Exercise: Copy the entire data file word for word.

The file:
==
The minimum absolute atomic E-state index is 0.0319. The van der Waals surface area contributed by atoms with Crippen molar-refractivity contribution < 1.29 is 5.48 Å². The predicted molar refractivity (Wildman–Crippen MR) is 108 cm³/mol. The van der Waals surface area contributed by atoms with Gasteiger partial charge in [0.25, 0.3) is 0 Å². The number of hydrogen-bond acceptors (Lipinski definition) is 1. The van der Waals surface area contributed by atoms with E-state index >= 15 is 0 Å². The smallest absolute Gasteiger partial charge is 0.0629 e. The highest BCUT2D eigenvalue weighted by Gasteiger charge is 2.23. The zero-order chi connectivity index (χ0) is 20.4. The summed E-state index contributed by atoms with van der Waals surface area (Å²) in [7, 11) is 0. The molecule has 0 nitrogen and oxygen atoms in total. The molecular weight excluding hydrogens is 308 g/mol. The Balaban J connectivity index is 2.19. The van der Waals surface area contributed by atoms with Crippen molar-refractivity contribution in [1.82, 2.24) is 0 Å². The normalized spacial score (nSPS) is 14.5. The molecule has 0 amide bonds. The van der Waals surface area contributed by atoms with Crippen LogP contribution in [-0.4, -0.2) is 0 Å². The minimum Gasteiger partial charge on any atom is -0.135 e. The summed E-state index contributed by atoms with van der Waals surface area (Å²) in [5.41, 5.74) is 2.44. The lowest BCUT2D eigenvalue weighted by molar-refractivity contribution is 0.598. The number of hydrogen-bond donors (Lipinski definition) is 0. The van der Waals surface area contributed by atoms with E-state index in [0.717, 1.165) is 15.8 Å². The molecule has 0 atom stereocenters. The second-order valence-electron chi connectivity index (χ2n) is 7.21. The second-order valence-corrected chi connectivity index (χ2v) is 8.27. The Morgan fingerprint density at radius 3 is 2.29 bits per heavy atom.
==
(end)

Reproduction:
The minimum absolute atomic E-state index is 0.0319. The van der Waals surface area contributed by atoms with Crippen molar-refractivity contribution < 1.29 is 5.48 Å². The predicted molar refractivity (Wildman–Crippen MR) is 108 cm³/mol. The van der Waals surface area contributed by atoms with Gasteiger partial charge in [0.25, 0.3) is 0 Å². The number of hydrogen-bond acceptors (Lipinski definition) is 1. The van der Waals surface area contributed by atoms with E-state index >= 15 is 0 Å². The smallest absolute Gasteiger partial charge is 0.0629 e. The highest BCUT2D eigenvalue weighted by Gasteiger charge is 2.23. The zero-order chi connectivity index (χ0) is 20.4. The summed E-state index contributed by atoms with van der Waals surface area (Å²) in [7, 11) is 0. The molecule has 0 nitrogen and oxygen atoms in total. The molecular weight excluding hydrogens is 308 g/mol. The Balaban J connectivity index is 2.19. The van der Waals surface area contributed by atoms with Crippen molar-refractivity contribution in [1.82, 2.24) is 0 Å². The normalized spacial score (nSPS) is 14.5. The molecule has 0 amide bonds. The van der Waals surface area contributed by atoms with Crippen LogP contribution in [-0.4, -0.2) is 0 Å². The minimum Gasteiger partial charge on any atom is -0.135 e. The summed E-state index contributed by atoms with van der Waals surface area (Å²) in [5.41, 5.74) is 2.44. The lowest BCUT2D eigenvalue weighted by molar-refractivity contribution is 0.598. The number of hydrogen-bond donors (Lipinski definition) is 0. The van der Waals surface area contributed by atoms with E-state index in [0.717, 1.165) is 15.8 Å². The molecule has 0 atom stereocenters. The second-order valence-electron chi connectivity index (χ2n) is 7.21. The second-order valence-corrected chi connectivity index (χ2v) is 8.27. The Morgan fingerprint density at radius 3 is 2.29 bits per heavy atom.